QA/QC

“Hard Cell”: Potency Testing for Cellular Therapy Products

Potency testing is defined in 21 CFR Part 600.3(s) as “the specific ability or capacity of the product, as indicated by appropriate laboratory tests or by adequately controlled clinical data obtained through the administration of the product in the manner intended, to effect a given result” (1). Potency measurement is especially important for complex products such as cellular therapies (CTs). It is considered an essential aspect of the quality-control system for a CT drug substance and drug product. It is…

Host Cellular Protein Quantification

Host-cell proteins (HCPs) are bioprocess-related impurities that may be present in intermediate or final biopharmaceutical products such as recombinant monoclonal antibodies (MAbs). Although the potential clinical and genetic effects of HCPs are largely unknown, studies have shown that HCPs may cause immune responses and adverse reactions in patients when present at sufficient high levels (1,2,3). Consequently, US Food and Drug Administration (FDA) and European Commission regulations require that the level of HCP in a bioproduct be quantitatively measured during manufacturing…

How QbD and the FDA Process Validation Guidance Affect Product Development and Operations, Part 2

    Earlier this year, the FDA issued its long-awaited process validation guidance document, which had been several years in development. It is well written and effectively articulates what many progressive companies have been thinking and doing for years. But many people in the industry are asking questions.   Part 1 of this article described the history of process validation before the FDA’s quality by design (QbD) initiative and discussed QbD in general. It also described the new process validation…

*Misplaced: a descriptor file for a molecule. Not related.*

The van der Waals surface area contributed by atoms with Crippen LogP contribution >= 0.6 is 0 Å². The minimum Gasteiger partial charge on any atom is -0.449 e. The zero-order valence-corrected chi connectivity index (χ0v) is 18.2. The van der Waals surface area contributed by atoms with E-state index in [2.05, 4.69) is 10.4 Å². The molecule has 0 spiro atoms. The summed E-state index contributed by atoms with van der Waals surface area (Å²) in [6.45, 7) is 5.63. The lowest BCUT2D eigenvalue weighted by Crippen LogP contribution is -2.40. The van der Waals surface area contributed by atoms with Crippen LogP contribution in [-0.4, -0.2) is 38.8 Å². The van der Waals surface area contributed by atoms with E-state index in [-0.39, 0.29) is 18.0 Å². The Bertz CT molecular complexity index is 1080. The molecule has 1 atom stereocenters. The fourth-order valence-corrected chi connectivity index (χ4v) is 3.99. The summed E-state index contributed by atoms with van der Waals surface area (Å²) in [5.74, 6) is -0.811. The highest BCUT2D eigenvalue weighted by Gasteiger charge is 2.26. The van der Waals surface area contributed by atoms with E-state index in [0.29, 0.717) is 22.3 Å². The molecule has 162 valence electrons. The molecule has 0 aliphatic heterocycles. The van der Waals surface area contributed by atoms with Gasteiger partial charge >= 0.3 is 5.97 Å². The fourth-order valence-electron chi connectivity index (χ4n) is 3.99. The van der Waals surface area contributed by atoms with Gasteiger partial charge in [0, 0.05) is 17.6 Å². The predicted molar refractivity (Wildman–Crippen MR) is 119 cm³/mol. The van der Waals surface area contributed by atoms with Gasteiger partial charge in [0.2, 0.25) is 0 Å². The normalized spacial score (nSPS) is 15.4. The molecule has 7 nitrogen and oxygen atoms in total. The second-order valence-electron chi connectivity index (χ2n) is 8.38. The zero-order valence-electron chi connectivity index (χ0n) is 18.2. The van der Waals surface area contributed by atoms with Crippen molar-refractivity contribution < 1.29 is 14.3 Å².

Analysis and Immunogenic Potential of Aggregates and Particles

    The conclusion of this CMC Forum continued to focus on the latest developments in detection and characterization of protein aggregates (1). Afternoon sessions detailed the most recent experiments probing the role of protein aggregates in immunogenicity, with discussions on the best models to use and initial results. Topics included potential thresholds for immunogenicity, linking laboratory and clinical data, and predicting and testing potential immunogenicity of products throughout a development lifecycle.     Afternoon Sessions   Amy Rosenberg (Division…

Analysis and Immunogenic Potential of Aggregates and Particles

    The number of biotherapeutics on the market has rapidly increased during the past several years. Such proteins commonly exhibit a concentration-dependent propensity for self-association, which often leads to the formation of aggregates that range in size from nanometers (oligomers) to microns (subvisible and visible particles). Publications two years ago focused attention on the potential immunogenicity of active-ingredient aggregates ((1,2,3,4). The authors discussed lack of specificity of compendial measurements and inability of other current methods to address potential effects…

Imaged Capillary Isoelectric Focusing for Charge-Variant Analysis of Biopharmaceuticals